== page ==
"It is better to think of these as trauma systems. The systems are much more than a center - they involve every hospital within a region as well as transportation assets. Care in a trauma centre is associated with a 25% reduction in the risk of death and an improvement in functional outcomes. I have been fortunate to have the opportunity to direct the American College of Surgeons Quality Improvement program which benchmarks trauma care across trauma centres. This program has made it evident that there is wide spectrum of quality across trauma centres. What makes for a high performing centre is an intense area of study. The good news is that our performance in Toronto is on par with the very best in the United States."

What are your graduate students studying?

"All the students are working on projects related to either injury or emergency general surgery. We have a wide variety of collaborators in health systems, epidemiology, public health and geography, which makes every day a tremendous learning experience. "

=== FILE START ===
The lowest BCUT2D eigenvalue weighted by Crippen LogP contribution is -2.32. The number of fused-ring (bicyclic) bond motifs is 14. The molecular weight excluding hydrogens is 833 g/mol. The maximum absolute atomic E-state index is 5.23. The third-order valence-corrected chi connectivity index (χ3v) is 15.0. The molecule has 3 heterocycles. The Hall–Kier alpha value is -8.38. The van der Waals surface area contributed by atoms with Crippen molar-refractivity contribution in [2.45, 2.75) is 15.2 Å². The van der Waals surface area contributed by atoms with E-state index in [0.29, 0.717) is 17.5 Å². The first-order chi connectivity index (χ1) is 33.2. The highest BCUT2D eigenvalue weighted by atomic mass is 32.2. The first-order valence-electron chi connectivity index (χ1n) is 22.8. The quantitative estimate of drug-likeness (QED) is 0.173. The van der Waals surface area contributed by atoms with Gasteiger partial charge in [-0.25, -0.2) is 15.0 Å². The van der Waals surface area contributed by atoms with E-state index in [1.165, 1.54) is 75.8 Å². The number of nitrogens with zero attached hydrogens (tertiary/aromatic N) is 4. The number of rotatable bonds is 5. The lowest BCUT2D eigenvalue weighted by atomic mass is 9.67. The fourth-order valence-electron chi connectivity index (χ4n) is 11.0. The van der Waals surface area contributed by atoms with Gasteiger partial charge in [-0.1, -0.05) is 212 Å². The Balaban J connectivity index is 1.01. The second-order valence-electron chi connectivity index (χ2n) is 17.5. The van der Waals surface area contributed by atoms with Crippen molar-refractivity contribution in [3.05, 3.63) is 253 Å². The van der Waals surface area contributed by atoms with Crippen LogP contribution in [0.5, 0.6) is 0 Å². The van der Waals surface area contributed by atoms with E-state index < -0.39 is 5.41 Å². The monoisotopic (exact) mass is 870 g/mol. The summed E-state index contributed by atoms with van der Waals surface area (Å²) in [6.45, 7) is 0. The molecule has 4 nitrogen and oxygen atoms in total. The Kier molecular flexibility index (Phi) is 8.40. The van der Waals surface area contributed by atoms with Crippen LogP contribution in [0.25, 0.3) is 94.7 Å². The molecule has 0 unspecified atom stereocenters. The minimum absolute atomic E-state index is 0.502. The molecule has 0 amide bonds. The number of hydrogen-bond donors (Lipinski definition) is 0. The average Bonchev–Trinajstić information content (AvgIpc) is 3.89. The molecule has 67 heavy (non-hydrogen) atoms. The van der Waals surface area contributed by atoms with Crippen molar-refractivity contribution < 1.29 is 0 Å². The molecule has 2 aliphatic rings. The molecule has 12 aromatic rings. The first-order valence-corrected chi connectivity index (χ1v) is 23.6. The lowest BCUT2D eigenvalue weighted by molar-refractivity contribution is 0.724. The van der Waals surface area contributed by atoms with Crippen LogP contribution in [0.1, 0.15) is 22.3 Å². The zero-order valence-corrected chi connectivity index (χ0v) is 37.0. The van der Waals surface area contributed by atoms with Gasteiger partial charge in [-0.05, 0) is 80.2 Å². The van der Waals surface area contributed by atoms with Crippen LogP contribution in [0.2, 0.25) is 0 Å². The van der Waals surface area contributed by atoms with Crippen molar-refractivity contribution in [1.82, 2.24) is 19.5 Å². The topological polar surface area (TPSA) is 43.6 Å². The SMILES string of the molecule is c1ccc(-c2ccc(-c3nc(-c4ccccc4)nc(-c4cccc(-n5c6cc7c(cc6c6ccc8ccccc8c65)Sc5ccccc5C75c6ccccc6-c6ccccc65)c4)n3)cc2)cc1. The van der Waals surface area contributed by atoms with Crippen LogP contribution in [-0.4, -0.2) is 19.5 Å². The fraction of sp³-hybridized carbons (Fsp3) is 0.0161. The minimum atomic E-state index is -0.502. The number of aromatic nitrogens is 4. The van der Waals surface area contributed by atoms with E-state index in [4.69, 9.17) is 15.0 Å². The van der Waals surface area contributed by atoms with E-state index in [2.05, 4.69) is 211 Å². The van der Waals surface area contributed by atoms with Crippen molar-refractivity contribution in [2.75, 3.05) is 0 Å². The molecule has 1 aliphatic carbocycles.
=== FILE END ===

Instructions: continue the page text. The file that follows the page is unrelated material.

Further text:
Is there an ethics component in your specialty work?

"As an intensivist and trauma surgeon, I see such opportunities for improvement. Care at the end of life is often treated in a simplistic way: ‘inotropes – yes or no; intubate – yes or no'. We teach the menu, but the big picture focus is needed. I typically ask families to describe what their loved one was like before they became critically ill. What made them love life? What defined them as a person? These conversations become so important as we establish the goals of care for our sickest patients. It turns the conversation from an a la carte menu to a patient focus and families tend to be much more comfortable with their decisions.

Avery enjoys travelling with his boys, Justin, 13 and Daniel, 16. He is an avid cyclist, hiker, runner and triathlete. He lives with Lisa in a recently renovated 1903 Victorian home in Cabbagetown, a great enclave in the middle of the city that is well known for its classic homes and vibrant cast of characters.

M.M.